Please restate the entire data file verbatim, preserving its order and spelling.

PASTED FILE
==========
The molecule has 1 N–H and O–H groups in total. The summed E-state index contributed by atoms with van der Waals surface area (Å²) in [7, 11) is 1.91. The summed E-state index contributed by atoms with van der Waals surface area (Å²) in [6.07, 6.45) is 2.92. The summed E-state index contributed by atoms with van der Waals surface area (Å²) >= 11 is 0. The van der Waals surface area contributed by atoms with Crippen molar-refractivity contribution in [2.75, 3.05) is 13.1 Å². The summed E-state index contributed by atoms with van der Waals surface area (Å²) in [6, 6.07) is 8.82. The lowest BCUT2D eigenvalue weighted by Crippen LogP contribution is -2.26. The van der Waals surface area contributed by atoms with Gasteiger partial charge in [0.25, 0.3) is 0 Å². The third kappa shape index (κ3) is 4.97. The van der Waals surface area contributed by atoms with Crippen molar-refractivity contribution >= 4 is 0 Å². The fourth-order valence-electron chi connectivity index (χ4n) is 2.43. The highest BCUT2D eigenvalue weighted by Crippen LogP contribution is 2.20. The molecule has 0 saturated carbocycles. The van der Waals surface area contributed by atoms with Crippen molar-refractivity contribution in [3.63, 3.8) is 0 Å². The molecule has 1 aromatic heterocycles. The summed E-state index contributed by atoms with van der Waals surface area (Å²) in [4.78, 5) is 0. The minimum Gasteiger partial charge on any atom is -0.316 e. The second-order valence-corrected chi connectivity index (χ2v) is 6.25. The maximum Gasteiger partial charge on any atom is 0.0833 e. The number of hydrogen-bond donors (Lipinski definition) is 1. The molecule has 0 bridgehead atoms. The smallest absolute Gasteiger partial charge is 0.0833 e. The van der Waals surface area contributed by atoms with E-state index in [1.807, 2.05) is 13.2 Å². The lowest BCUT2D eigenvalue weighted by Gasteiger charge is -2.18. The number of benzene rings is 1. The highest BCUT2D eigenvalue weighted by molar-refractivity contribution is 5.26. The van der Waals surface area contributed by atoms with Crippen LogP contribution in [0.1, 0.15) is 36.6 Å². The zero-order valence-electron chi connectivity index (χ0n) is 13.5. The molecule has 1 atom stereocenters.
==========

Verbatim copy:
The molecule has 1 N–H and O–H groups in total. The summed E-state index contributed by atoms with van der Waals surface area (Å²) in [7, 11) is 1.91. The summed E-state index contributed by atoms with van der Waals surface area (Å²) in [6.07, 6.45) is 2.92. The summed E-state index contributed by atoms with van der Waals surface area (Å²) >= 11 is 0. The van der Waals surface area contributed by atoms with Crippen molar-refractivity contribution in [2.75, 3.05) is 13.1 Å². The summed E-state index contributed by atoms with van der Waals surface area (Å²) in [6, 6.07) is 8.82. The lowest BCUT2D eigenvalue weighted by Crippen LogP contribution is -2.26. The van der Waals surface area contributed by atoms with Gasteiger partial charge in [0.25, 0.3) is 0 Å². The third kappa shape index (κ3) is 4.97. The van der Waals surface area contributed by atoms with Crippen molar-refractivity contribution >= 4 is 0 Å². The fourth-order valence-electron chi connectivity index (χ4n) is 2.43. The highest BCUT2D eigenvalue weighted by Crippen LogP contribution is 2.20. The molecule has 0 saturated carbocycles. The van der Waals surface area contributed by atoms with Crippen molar-refractivity contribution in [3.63, 3.8) is 0 Å². The molecule has 1 aromatic heterocycles. The summed E-state index contributed by atoms with van der Waals surface area (Å²) in [4.78, 5) is 0. The minimum Gasteiger partial charge on any atom is -0.316 e. The second-order valence-corrected chi connectivity index (χ2v) is 6.25. The maximum Gasteiger partial charge on any atom is 0.0833 e. The number of hydrogen-bond donors (Lipinski definition) is 1. The molecule has 0 bridgehead atoms. The smallest absolute Gasteiger partial charge is 0.0833 e. The van der Waals surface area contributed by atoms with E-state index in [1.807, 2.05) is 13.2 Å². The lowest BCUT2D eigenvalue weighted by Gasteiger charge is -2.18. The number of benzene rings is 1. The highest BCUT2D eigenvalue weighted by molar-refractivity contribution is 5.26. The van der Waals surface area contributed by atoms with Crippen LogP contribution in [0.1, 0.15) is 36.6 Å². The zero-order valence-electron chi connectivity index (χ0n) is 13.5. The molecule has 1 atom stereocenters.